While students, faculty, staff and visitors to Hamilton know that the Mohawk Valley is a beautiful and engaging place to live, another striking feature of the area is its position as a cultural and ethnic melting pot, thanks in large part to the City of Utica’s diverse refugee and immigrant populations.
Hamilton’s dedication to the Upstate New York community that it calls home is in many ways exemplified by is its involvement in Project SHINE, or Students Helping In the Naturalization of Elders, a program dedicated to assisting in the incorporation and assimilation of immigrants and refugees into local communities.
Hamilton students participate in SHINE both of their own accord and through the almost 40 courses that have incorporated the project into their syllabi in the past. One of those students, Tanapat Treyanurak ’17, is this summer extending his experience with Project SHINE into a project funded through a Levitt Summer Research Fellowship.
Treyanurak has spent much of his summer at the Utica BOCES (Boards of Cooperative Educational Services) facility, tutoring students in English as a second language (ESL) and US citizenship. In addition to tutoring, he takes field notes, conducts interviews with refugee and immigrant students, and analyzes these observations through the lens of anthropological theory. His project advisor is Associate Professor of Anthropology Chaise LaDousa.
Though Treyanurak has not previously taken any anthropology courses, he said that his experience as a research tutor in the library, as well as his English minor and, to a lesser degree, his neuropsychology major have helped him through the process of applying this ESL experience to an anthropological framework.
Treyanurak, himself a learner of English as a second language, says that deficiencies in the ESL educational systems of America were among his primary motivations to undertake this sort of project. “It’s really sobering, I came to the states for the higher education system, but learning about the ESL education system from the perspective of immigrants, it’s not quite the land of opportunity and land of dreams that you might expect,” he said. “(The US) is a very welcoming country, but inside, systematically, it’s a whole big mess for ESL learners. We have people who get left behind, we have people who don’t get enough support.”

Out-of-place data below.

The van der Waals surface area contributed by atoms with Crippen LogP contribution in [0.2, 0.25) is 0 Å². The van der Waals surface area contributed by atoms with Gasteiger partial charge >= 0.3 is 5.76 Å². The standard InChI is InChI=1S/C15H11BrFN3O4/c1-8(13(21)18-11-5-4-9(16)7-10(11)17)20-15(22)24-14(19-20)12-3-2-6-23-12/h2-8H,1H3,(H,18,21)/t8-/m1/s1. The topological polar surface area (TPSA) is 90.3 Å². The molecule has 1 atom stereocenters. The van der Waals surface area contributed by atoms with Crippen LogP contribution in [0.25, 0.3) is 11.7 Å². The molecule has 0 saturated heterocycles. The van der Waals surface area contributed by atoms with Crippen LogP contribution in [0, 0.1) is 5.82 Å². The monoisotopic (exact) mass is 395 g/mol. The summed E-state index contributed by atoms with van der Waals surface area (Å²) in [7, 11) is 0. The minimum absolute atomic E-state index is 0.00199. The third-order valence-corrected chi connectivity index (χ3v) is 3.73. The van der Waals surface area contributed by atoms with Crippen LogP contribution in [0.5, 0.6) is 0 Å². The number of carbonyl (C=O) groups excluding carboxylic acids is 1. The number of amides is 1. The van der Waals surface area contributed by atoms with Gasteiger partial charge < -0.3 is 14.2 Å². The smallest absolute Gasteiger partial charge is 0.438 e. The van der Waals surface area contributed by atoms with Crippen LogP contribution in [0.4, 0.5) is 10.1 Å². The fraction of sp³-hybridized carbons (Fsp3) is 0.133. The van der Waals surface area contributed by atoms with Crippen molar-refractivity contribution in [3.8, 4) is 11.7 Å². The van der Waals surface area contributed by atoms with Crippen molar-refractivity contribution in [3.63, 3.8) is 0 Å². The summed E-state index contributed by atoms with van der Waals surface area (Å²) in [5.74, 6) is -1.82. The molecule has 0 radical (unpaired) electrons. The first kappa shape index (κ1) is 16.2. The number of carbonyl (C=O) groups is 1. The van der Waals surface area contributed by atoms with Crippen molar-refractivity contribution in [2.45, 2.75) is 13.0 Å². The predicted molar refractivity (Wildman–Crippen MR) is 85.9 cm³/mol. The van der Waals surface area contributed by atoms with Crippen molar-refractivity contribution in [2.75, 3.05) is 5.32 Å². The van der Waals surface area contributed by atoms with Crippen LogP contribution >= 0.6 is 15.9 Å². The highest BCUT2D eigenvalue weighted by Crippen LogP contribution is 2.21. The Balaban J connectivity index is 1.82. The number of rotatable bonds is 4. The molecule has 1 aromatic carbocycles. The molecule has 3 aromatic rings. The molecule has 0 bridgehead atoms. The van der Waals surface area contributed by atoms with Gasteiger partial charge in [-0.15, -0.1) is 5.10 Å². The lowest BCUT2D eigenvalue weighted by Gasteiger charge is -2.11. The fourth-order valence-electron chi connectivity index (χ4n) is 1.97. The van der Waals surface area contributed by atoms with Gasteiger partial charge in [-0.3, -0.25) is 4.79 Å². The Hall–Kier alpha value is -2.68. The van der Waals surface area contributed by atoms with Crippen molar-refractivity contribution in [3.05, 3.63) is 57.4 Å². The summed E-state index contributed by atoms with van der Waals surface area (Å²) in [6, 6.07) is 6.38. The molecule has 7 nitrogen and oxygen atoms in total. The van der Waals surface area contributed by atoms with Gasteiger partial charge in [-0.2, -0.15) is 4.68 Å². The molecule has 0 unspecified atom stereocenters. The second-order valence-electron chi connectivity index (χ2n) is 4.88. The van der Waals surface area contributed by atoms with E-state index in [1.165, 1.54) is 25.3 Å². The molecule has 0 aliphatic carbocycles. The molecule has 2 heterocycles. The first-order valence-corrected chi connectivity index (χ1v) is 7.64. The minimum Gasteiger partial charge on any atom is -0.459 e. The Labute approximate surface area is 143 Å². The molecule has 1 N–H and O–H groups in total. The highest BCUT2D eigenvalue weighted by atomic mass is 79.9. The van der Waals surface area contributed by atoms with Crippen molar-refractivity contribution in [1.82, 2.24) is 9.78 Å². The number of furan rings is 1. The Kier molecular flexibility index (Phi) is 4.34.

Treyanurak claims that the problems with ESL education in America may not be merely coincidental, but instead may be unintentionally bred by legal and social institutions. “In anthropology and sociology there’s a theory of social reproduction, which essentially says that one’s social class gets reproduced from generation to generation,” he explained. However, minority groups, such as immigrants and refugees Treyanurak works with at BOCES, may be particularly vulnerable to these sorts of institutional traps.
For example, Treyanurak cites the No Child Left Behind policy, which penalizes schools that underperform and rewards districts that produce strong results. ESL-heavy schools, he argued, almost always statistically underperform, which under NCLB means that a lack of funding is available for such schools, creating and exacerbating a cyclical pattern that disadvantages ESL learners.
It is for these reasons that Treyanurak hopes to enter into the field of education after graduation, to make a positive impact upon communities. That, at least, he has already begun to do, both through this project as well as his previous experience with Project SHINE during the Fall 2014 semester, which he hopes to return to during the coming academic year. “It’s heartening to know that something I’m doing can have a positive impact on the community,” he said, concluding that “it’s really nice to have access to the funding that I do, and that Hamilton supports these things. Of course research is important, but it’s nice to have support for these types of projects as well.”